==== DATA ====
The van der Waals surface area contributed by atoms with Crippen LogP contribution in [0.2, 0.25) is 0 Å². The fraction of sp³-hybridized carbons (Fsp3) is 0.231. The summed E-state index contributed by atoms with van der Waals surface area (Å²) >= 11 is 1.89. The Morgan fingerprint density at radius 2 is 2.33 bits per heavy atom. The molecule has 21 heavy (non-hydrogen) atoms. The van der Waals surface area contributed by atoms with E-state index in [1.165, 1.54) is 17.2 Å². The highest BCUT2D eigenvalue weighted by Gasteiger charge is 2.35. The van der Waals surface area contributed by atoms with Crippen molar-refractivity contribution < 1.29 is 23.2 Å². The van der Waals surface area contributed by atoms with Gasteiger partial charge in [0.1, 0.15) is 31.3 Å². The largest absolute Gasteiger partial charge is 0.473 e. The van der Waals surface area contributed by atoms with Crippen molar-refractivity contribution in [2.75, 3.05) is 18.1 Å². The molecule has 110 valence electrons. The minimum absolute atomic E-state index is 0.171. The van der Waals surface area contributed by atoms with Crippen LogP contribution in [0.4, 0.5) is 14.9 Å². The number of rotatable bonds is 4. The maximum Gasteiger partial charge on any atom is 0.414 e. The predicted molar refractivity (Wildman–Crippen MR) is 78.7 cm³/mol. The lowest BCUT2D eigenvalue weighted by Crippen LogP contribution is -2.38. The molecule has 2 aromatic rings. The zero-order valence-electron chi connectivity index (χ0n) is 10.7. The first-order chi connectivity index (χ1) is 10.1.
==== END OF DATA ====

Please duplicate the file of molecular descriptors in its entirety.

The van der Waals surface area contributed by atoms with Crippen LogP contribution in [0.2, 0.25) is 0 Å². The fraction of sp³-hybridized carbons (Fsp3) is 0.231. The summed E-state index contributed by atoms with van der Waals surface area (Å²) >= 11 is 1.89. The Morgan fingerprint density at radius 2 is 2.33 bits per heavy atom. The molecule has 21 heavy (non-hydrogen) atoms. The van der Waals surface area contributed by atoms with E-state index in [1.165, 1.54) is 17.2 Å². The highest BCUT2D eigenvalue weighted by Gasteiger charge is 2.35. The van der Waals surface area contributed by atoms with Crippen molar-refractivity contribution < 1.29 is 23.2 Å². The van der Waals surface area contributed by atoms with Gasteiger partial charge in [0.1, 0.15) is 31.3 Å². The largest absolute Gasteiger partial charge is 0.473 e. The van der Waals surface area contributed by atoms with Crippen molar-refractivity contribution in [2.75, 3.05) is 18.1 Å². The molecule has 110 valence electrons. The minimum absolute atomic E-state index is 0.171. The van der Waals surface area contributed by atoms with Crippen LogP contribution in [0.4, 0.5) is 14.9 Å². The number of rotatable bonds is 4. The maximum Gasteiger partial charge on any atom is 0.414 e. The predicted molar refractivity (Wildman–Crippen MR) is 78.7 cm³/mol. The lowest BCUT2D eigenvalue weighted by Crippen LogP contribution is -2.38. The molecule has 2 aromatic rings. The zero-order valence-electron chi connectivity index (χ0n) is 10.7. The first-order chi connectivity index (χ1) is 10.1.